One of the hardest parts of making your web site work for you is structuring your content. What do you include in the navigation bar? What pages will you realistically be able to maintain? What are the things your potential customers want to find? What are the things you want them to see most? It’s a lot to think about, and you can help steer your visitors in the right direction by making your navigation do the work for you.
It doesn’t have to be in your navigation just because it’s on your site.
Yes, you read that right. You don’t need to make every single page in your web site a part of your primary navigation! If you have a larger web site, you might have all kinds of pages that a repeat visitor would love, but someone who’s new to your site might not be interested in it, before they know the basics. When you’re choosing what links to feature in your primary navigation, think about what information your clients are most likely to look for, and what information YOU want them to see.
What do you do with the pages you don’t feature in your primary navigation? You can use drop-down menus in your nav bar, and categorize those lower-impact pages under more-important categories. Or, you can even have a (small) full site map in the footer of your site. You could even include a Search box, so they can look for specific blog post or piece of content. Either way, you don’t have to lead with a page just because it exists.
Too many options could intimidate your web site visitors.
Why is it important to pare down your navigation bar to the essentials? Too many links in your navigation bar can get overwhelming for your customers–you’re not Amazon.com, and you probably don’t have 20-some-odd “departments” to display, so there’s no need to give them all of the options.
Content matters most in the current internet age, and people have short attention spans when they’re using the web. If people visiting your web site can’t find what they’re looking for in 7 seconds or less? They’re likely to just give up and move on. Too many links means more things that your visitors have to read through to find what they want.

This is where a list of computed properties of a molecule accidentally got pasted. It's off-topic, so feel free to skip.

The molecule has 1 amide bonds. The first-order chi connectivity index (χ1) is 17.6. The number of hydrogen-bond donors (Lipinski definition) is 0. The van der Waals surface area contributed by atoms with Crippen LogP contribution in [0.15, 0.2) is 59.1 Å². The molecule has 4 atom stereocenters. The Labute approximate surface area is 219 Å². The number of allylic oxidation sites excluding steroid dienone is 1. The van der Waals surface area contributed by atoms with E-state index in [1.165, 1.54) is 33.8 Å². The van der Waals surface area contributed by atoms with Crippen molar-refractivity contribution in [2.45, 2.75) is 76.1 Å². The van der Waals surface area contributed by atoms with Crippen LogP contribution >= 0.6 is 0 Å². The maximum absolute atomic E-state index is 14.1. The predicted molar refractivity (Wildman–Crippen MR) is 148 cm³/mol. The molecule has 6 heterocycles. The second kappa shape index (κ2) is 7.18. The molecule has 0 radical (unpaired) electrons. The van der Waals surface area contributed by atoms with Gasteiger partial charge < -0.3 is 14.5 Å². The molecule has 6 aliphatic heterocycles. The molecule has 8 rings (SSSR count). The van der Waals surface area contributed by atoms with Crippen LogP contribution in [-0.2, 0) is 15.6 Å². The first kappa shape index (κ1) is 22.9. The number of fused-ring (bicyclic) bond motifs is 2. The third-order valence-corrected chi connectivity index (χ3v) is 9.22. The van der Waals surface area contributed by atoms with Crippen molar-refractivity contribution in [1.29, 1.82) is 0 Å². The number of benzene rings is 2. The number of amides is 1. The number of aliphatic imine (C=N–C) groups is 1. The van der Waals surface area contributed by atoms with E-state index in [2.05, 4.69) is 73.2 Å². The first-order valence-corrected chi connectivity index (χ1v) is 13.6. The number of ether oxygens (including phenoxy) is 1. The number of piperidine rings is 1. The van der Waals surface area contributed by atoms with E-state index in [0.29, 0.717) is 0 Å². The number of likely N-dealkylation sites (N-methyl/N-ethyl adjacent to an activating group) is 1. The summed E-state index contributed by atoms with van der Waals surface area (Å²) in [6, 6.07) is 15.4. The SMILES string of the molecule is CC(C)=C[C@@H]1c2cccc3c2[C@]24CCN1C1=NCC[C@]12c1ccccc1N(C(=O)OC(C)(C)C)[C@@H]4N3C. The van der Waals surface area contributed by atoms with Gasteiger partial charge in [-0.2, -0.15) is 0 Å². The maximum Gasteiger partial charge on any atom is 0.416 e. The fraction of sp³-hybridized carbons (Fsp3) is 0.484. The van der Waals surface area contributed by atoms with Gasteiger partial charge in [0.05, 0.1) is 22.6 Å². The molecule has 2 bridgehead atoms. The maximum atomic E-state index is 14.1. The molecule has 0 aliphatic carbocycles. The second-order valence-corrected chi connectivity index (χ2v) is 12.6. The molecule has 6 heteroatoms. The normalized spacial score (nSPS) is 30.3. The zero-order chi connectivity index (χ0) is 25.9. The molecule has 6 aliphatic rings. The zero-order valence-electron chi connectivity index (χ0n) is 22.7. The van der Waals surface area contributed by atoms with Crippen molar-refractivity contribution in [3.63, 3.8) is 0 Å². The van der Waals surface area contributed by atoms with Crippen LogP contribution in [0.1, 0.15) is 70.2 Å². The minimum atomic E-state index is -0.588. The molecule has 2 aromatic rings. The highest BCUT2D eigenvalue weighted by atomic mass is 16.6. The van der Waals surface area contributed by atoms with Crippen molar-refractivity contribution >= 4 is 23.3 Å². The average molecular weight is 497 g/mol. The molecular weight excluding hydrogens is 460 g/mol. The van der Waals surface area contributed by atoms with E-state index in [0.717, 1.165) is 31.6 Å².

Don’t make your visitors guess!
It might be tempting to use clever nicknames for different sections of your web site, but if the link doesn’t make it obvious what content it leads to, it may never get clicked. The smart choice? Keep your naming conventions clear, so visitors can find what they want, and you can get the sale!
Even more importantly, you’ll want to make sure that it’s obvious your primary navigation is navigation. That means keeping it together, keeping it organized, and making it visible the moment your homepage loads. If a user has to scroll down to find your navigation, they might miss out on exactly what they’re looking for. When they miss out, so do you.
Keep the options simple and relevant.
If you’re thinking, “wow, my navigation bar needs a makeover!” you can tighten things up pretty easily, by keeping just a few key points in mind:
- Make sure your navigation bar links have titles that make it clear what’s on that page.
- Narrow your navigation categories down to the most important pages and categories–ideally, 6 items or less.
- Make your navigation easy to find, and easy to read–keep all of your important links above the fold, so viewers don’t have to scroll down.
- Make good use of site maps, search boxes, and footer navigation, to help your repeat visitors fill in the blanks.
If the idea of improving your web site is making your head spin, I can lend my 1337 skills to you with a Web Site Reveal, and identify the top 5 ways you can improve your site–or even help you with a full-on Web Design Package. Get in touch, and we’ll get you looking awesome.